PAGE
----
Celebrating Martin Luther King Jr. Day

Eddie Glaude Jr.   
Princeton NJ -- Commemorating the birthday of Martin Luther King Jr. is an opportunity not just to celebrate past triumphs of the civil rights movement, but also to address America's lingering struggles with racism, poverty and arrogance, Eddie Glaude Jr. said Jan. 20 in the keynote address at the University's annual King Day tribute.

"This holiday can remind us that our democracy is incomplete -- that our form of associated living stands as an ideal toward which we strive and, perhaps, will never achieve," said Glaude (above right), an associate professor of religion who joined the Princeton faculty last year. "What better way to celebrate King's prophetic witness than to remember that hubris darkens the soul and blinds us to a world in need?"

Glaude's rousing speech followed the presentation of awards for area students in the University's annual King Day essay and poster contests. Pictured above, from left, are first-prize winners Sophia Ginez, grade 5, Indian Fields Elementary School, Dayton; Ellen Kraft, grade 9, Villa Victoria Academy, Trenton; Amisha Ahuja, grade 7, Lawrence Middle School, Lawrence; and Leslie Hart, grade 11, Stuart Country Day School, Princeton.

The event also included a performance by CASYM Steel Orchestra (above left), a group of students from New York appearing at its third King Day event. Several hundred members of the University and local com-munities attended the tribute, offering a standing ovation at its conclusion.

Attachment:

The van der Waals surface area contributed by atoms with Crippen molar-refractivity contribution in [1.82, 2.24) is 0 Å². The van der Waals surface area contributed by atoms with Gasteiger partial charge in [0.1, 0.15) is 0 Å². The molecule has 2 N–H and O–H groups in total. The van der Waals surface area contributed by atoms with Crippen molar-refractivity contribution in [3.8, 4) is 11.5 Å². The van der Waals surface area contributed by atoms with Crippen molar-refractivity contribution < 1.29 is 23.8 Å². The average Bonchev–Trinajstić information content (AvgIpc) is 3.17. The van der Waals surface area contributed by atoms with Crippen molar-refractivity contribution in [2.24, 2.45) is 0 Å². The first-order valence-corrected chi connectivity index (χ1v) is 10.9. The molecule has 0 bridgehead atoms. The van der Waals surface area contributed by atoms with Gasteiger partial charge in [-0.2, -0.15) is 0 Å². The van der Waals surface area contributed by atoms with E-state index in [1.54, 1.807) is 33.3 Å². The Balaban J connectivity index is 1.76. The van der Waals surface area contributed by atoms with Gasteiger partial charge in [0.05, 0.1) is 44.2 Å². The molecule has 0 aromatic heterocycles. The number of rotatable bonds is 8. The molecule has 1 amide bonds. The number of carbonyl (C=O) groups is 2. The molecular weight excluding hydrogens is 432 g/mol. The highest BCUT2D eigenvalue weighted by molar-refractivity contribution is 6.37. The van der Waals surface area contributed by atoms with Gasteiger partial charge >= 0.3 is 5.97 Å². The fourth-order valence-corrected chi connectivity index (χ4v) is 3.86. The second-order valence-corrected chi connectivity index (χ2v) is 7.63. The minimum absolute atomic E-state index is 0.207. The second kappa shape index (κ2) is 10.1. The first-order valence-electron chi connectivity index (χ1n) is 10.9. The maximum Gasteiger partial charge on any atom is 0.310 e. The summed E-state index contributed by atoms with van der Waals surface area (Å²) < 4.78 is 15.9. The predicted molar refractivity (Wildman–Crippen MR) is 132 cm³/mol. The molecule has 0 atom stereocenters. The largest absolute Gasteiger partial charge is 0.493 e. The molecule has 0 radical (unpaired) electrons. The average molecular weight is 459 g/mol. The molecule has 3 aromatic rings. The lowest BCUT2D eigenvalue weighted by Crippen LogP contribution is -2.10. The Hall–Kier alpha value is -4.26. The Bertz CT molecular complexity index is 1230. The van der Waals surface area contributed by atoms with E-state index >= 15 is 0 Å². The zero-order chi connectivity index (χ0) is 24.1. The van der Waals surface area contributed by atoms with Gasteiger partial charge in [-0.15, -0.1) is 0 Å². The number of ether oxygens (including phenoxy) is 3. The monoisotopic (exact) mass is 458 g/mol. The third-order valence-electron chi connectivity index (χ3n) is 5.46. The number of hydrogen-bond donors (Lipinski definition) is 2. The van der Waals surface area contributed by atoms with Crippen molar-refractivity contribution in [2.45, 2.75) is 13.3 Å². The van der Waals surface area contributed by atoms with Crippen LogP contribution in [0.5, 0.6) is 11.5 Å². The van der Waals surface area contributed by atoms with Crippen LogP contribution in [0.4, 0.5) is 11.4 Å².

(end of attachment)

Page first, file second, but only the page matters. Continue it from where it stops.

The full text of Glaude's speech is available on the Web at http://www.princeton.edu/ pr/mlk/mlk_speech.html. A Webcast of the event can be viewed at http://www.princeton.edu/Webmedia



February 3, 2003
Vol. 92, No. 14
archives   previous   next


Page one
Study: Texas '10 percent plan' fails to sustain diversity
Operating budget includes special funding for key areas
Celebrating Martin Luther King Jr. Day

Melore determined to make the most out of experiences
Spotlight, obituaries, resignations
Staff appointments

New 'P-rides' shuttle links graduate student housing and main campus
Intensive farming may suppress pollinating bees

Nassau Notes
By the numbers: University Research Board
Calendar of events

The Bulletin is published weekly during the academic year, except during University breaks and exam weeks, by the Office of Communications. Second class postage paid at Princeton. Postmaster: Send address changes to Princeton Weekly Bulletin, Office of Communications, Princeton University, 22 Chambers St., Suite 201, Princeton, NJ 08542. Permission is given to adapt, reprint or excerpt material from the Bulletin for use in other media.

Subscriptions. The Bulletin is distributed free to faculty, staff and students. Others may subscribe to the Bulletin for $28 for the academic year (half price for current Princeton parents and people over 65). Send a check to Office of Communications, Princeton University, 22 Chambers St., Suite 201, Princeton, NJ 08542.

Deadline. In general, the copy deadline for each issue is the Friday 10 days in advance of the Monday cover date. The deadline for the Bulletin that covers Feb. 17-23 is Friday, Feb. 7. A complete publication schedule is available at deadlines or by calling (609) 258-3601.

Editor: Ruth Stevens
Calendar editor: Carolyn Geller
Staff writers: Jennifer Greenstein Altmann, Steven Schultz
Contributing writers: Karin Dienst, Eric Quinones, Evelyn Tu
Photographer: Denise Applewhite
Design: Mahlon Lovett, Laurel Masten Cantor, Margaret Westergaard
Web edition: Mahlon Lovett